Column: Board appointment strengthens ties between Coke, Delta
By Maria Saporta
As published in the Atlanta Business Chronicle on August 7, 2015
Back in January 1991, when then-Delta Air Lines CEO Ron Allen was named to the board of The Coca-Cola Co., it provided a closer link between two signature Atlanta companies.
Now Delta has made a similar move. The airline announced July 24 that Kathy N. Waller, executive vice president and chief financial officer of Coca-Cola, is joining its board.
“Kathy brings an impressive financial career with another of Atlanta’s global business institutions,” Daniel A. Carp, Delta’s non-executive chairman, said in a statement. “We are excited that Kathy is adding her talent, knowledge and experience to Delta’s strong and independent board of directors.”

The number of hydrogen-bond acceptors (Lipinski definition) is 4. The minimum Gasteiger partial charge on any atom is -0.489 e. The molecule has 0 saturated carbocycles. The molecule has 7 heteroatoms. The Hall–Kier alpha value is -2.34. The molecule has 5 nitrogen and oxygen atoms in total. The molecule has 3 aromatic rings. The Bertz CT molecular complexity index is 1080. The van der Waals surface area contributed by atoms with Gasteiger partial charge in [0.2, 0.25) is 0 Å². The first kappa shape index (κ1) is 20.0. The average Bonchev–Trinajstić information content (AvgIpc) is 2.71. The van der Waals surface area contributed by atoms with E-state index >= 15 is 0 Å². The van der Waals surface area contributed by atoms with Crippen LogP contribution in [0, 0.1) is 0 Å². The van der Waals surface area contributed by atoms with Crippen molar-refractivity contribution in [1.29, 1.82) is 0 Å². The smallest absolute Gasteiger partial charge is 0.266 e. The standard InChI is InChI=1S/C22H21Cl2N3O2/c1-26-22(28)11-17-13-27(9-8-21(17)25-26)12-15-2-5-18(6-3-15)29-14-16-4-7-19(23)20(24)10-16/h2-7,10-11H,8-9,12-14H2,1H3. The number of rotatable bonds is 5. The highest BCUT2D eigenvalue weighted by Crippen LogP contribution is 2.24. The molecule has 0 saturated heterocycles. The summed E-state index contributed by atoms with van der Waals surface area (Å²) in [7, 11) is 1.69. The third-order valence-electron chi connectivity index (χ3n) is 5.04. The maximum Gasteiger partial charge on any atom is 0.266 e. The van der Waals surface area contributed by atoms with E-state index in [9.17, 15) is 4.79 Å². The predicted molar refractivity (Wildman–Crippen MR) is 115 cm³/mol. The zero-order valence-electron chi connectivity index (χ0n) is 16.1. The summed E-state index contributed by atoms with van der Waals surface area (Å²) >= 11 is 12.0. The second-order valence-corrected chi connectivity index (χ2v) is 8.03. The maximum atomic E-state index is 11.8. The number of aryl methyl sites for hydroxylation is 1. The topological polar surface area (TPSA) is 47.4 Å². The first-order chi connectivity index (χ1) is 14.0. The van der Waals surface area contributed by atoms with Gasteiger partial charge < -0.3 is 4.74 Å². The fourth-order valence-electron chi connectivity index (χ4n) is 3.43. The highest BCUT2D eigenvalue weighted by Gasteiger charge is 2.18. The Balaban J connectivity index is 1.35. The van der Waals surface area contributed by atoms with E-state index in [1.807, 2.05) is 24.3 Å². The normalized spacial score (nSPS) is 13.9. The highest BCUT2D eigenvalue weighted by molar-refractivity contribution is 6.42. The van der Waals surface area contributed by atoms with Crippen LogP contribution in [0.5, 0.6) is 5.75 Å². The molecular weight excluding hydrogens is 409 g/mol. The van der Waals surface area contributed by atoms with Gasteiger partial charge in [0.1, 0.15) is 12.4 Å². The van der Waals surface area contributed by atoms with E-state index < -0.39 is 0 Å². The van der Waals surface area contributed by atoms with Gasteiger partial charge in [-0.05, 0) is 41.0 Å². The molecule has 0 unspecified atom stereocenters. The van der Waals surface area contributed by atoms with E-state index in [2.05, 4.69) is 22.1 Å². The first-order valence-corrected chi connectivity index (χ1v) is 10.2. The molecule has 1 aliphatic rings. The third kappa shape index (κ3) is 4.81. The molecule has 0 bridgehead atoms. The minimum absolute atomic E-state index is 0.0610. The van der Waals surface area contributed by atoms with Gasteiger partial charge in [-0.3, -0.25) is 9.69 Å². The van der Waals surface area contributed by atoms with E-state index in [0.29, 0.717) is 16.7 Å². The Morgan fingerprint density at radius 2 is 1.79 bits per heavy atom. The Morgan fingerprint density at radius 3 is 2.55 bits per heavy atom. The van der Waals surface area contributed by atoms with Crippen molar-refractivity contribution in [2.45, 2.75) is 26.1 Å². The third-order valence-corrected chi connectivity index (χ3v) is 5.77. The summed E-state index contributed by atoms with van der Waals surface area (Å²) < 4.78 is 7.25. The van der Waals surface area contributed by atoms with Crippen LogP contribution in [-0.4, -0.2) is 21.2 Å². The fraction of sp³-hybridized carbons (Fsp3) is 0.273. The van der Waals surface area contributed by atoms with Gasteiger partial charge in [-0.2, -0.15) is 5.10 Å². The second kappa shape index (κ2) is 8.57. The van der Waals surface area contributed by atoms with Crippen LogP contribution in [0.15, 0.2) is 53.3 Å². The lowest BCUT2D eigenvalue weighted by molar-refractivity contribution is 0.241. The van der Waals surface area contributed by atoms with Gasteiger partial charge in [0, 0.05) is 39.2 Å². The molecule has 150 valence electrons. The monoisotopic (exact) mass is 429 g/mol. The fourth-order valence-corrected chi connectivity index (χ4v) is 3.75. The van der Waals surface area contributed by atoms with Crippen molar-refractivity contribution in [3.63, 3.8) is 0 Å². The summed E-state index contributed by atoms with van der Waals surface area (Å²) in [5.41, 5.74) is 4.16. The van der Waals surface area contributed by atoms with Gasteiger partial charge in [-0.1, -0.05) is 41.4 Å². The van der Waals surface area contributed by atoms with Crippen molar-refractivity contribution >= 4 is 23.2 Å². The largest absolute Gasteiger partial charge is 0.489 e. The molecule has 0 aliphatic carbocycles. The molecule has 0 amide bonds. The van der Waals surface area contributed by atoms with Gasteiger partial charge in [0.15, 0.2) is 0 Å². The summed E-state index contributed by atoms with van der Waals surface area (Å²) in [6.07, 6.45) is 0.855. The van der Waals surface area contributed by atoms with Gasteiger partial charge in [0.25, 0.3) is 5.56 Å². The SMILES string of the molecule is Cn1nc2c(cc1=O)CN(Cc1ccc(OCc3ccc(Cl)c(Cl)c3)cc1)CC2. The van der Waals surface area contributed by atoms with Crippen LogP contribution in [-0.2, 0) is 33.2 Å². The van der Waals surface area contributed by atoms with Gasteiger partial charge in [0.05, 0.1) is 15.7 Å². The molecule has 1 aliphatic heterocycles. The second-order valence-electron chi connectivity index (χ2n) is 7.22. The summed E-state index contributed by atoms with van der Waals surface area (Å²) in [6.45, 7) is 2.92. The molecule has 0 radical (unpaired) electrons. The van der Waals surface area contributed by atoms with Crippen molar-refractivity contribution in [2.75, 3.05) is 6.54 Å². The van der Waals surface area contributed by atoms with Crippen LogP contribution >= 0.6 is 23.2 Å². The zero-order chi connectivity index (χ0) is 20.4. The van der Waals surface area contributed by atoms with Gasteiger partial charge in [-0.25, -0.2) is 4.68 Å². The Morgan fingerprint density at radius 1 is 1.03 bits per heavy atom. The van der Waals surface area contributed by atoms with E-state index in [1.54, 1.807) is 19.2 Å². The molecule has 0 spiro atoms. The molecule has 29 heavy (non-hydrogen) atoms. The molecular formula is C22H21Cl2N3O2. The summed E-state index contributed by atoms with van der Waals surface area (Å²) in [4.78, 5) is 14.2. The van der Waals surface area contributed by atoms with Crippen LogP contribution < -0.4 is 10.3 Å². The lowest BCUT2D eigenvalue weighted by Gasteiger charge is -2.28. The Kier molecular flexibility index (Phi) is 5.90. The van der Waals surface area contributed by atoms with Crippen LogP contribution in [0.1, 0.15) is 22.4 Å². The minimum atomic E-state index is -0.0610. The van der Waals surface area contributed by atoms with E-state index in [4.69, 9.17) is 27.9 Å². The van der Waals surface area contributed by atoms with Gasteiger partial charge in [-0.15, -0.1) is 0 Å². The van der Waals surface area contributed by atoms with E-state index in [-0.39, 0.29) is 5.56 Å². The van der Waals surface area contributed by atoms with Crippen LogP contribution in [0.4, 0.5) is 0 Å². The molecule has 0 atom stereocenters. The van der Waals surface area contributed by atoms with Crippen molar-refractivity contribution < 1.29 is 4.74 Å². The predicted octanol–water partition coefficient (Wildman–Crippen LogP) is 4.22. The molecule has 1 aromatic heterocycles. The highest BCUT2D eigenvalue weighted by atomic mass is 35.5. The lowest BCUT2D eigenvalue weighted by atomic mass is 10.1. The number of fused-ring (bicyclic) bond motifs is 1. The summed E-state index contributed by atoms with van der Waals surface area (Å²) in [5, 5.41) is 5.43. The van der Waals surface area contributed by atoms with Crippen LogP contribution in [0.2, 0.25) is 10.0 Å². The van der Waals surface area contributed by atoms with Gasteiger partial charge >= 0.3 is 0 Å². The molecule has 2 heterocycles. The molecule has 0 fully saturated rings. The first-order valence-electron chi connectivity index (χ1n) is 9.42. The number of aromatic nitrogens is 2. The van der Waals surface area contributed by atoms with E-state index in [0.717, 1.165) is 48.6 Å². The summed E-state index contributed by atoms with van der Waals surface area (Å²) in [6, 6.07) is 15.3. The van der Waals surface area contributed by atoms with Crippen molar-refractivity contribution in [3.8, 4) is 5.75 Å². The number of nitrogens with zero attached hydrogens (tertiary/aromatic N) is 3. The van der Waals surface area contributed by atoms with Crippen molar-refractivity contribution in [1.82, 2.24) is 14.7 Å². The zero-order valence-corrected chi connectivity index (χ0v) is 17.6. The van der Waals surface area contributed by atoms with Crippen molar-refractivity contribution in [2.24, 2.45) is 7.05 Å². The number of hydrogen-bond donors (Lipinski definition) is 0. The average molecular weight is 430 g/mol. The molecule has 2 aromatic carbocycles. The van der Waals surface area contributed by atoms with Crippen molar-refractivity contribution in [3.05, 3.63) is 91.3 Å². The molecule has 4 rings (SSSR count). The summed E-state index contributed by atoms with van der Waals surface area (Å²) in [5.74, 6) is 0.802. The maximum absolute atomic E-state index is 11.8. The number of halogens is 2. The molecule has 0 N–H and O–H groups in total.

Before being appointed CFO, Waller served as Coca-Cola’s controller and vice president of finance. She joined the company in 1987 as a senior accountant. Prior to joining the Coca-Cola Co., Waller worked for the firm now known as Deloitte.
With the selection of Waller, that now brings the number of Atlanta directors on Delta’s board to three. There is former Atlanta Mayor Shirley Franklin, chair of Purpose Built Communities, who joined the board in 2011. And there is Frank Blake, the retired CEO of The Home Depot, who joined Delta’s board on July 25, 2014.
But Atlanta has lost one friend from Delta’s board: Paula Rosput Reynolds, who was CEO of AGL Resources before moving to Seattle, stepped down from the airline’s board on June 25.
By the way, Ron Allen, who left Delta as CEO in 1997 and who later became president and CEO of Aaron’s Inc. (until August 2014), is still on Coca-Cola’s board. He is the second-longest serving director on the Coke board — after Herbert A. Allen, CEO of Allen & Co. Herb Allen has been on Coca-Cola’s board since 1982.
Home Depot’s board
Meanwhile, Atlanta’s representation on the board of Home Depot is still missing.